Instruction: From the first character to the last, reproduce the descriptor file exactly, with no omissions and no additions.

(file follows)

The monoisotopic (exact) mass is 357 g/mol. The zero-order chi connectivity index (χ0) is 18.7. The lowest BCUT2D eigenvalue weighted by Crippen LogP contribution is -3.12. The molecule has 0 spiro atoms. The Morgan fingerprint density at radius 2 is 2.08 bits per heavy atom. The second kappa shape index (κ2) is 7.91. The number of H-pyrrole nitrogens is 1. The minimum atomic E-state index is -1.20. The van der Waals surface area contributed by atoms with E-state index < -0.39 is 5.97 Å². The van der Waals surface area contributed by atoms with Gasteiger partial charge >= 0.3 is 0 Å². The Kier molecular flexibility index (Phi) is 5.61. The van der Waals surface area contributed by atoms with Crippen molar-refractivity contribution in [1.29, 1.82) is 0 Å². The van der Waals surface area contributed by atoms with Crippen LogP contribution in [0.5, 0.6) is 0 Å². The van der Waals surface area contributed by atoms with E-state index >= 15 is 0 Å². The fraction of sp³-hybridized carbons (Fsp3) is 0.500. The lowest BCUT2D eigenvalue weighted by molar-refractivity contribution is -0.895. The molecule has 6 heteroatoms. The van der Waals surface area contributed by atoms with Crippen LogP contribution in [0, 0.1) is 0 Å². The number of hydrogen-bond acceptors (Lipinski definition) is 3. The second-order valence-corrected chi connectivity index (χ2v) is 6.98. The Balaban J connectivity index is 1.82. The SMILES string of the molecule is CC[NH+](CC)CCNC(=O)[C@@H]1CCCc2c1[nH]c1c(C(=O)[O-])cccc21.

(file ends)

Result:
The monoisotopic (exact) mass is 357 g/mol. The zero-order chi connectivity index (χ0) is 18.7. The lowest BCUT2D eigenvalue weighted by Crippen LogP contribution is -3.12. The molecule has 0 spiro atoms. The Morgan fingerprint density at radius 2 is 2.08 bits per heavy atom. The second kappa shape index (κ2) is 7.91. The number of H-pyrrole nitrogens is 1. The minimum atomic E-state index is -1.20. The van der Waals surface area contributed by atoms with E-state index < -0.39 is 5.97 Å². The van der Waals surface area contributed by atoms with Gasteiger partial charge >= 0.3 is 0 Å². The Kier molecular flexibility index (Phi) is 5.61. The van der Waals surface area contributed by atoms with Crippen molar-refractivity contribution in [1.29, 1.82) is 0 Å². The van der Waals surface area contributed by atoms with Crippen LogP contribution in [0.5, 0.6) is 0 Å². The van der Waals surface area contributed by atoms with E-state index >= 15 is 0 Å². The fraction of sp³-hybridized carbons (Fsp3) is 0.500. The lowest BCUT2D eigenvalue weighted by molar-refractivity contribution is -0.895. The molecule has 6 heteroatoms. The van der Waals surface area contributed by atoms with Crippen LogP contribution in [0, 0.1) is 0 Å². The number of hydrogen-bond acceptors (Lipinski definition) is 3. The second-order valence-corrected chi connectivity index (χ2v) is 6.98. The Balaban J connectivity index is 1.82. The SMILES string of the molecule is CC[NH+](CC)CCNC(=O)[C@@H]1CCCc2c1[nH]c1c(C(=O)[O-])cccc21.